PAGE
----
Housman’s first novel is described as a gruesome, erotic fantasy. Housman was a leading figure in the suffragette movement of the time. This story follows a woman named White Fell who struggles to maintain her role as a dutiful wife and successful woman because, well, she’s a werewolf. It’s widely regarded as an allegory for the conservative ideas of the time and their distaste for the New Woman and her strength and progress. Suffragette feminism and werewolves? Hell yeah.
The Last Werewolf by Glen Duncan (2012)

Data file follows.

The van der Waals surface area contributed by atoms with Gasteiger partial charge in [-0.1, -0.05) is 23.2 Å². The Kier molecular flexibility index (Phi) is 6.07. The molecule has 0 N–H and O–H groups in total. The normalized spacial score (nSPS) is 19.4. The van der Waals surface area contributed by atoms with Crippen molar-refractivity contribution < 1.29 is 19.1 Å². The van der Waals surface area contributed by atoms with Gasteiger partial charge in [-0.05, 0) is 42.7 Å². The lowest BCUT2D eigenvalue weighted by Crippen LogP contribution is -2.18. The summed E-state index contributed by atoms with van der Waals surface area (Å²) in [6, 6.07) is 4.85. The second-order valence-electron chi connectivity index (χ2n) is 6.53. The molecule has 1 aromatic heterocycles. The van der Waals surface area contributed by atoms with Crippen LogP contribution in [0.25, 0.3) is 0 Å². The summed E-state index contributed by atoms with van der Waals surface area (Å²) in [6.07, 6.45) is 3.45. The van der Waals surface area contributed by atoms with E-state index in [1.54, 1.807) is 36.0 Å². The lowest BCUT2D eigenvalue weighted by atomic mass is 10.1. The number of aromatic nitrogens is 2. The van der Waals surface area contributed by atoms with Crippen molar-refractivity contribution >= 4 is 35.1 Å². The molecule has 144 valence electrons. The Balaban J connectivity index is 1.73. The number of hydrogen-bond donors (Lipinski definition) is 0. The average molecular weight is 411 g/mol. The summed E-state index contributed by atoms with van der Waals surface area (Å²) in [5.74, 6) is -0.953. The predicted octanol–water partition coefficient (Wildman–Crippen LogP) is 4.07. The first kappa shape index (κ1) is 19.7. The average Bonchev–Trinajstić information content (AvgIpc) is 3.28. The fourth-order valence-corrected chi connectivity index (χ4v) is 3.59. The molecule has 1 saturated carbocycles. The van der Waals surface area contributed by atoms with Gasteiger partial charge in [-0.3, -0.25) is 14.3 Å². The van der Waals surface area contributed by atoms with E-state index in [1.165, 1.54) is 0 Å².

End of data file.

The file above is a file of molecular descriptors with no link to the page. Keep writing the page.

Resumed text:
This first book in a wildly successful trilogy follows Jake Marlowe, the last werewolf in the world. He is 200 years old and just your regular guy – he loves a good scotch, is super horny, and goes crazy with hunger for human flesh on the night of every full moon. While Jake is losing his will to live, there are two dangerous organizations – one new, one ancient – that want to capture him alive. But… why?
Mongrels by Stephen Graham Jones (2016)
A finalist for the Shirley Jackson Award and the Bram Stoker Award, this spellbinding horror tells the tale of an unusual boy and his family that live on the fringes of society – for the outside world fears them. At its core, it’s a coming of age story, as the boy learns if he belongs in the shadows of regular society, always on the run in the night, or if he will make his way into the world, carving out his own place, away from the mongrels like him.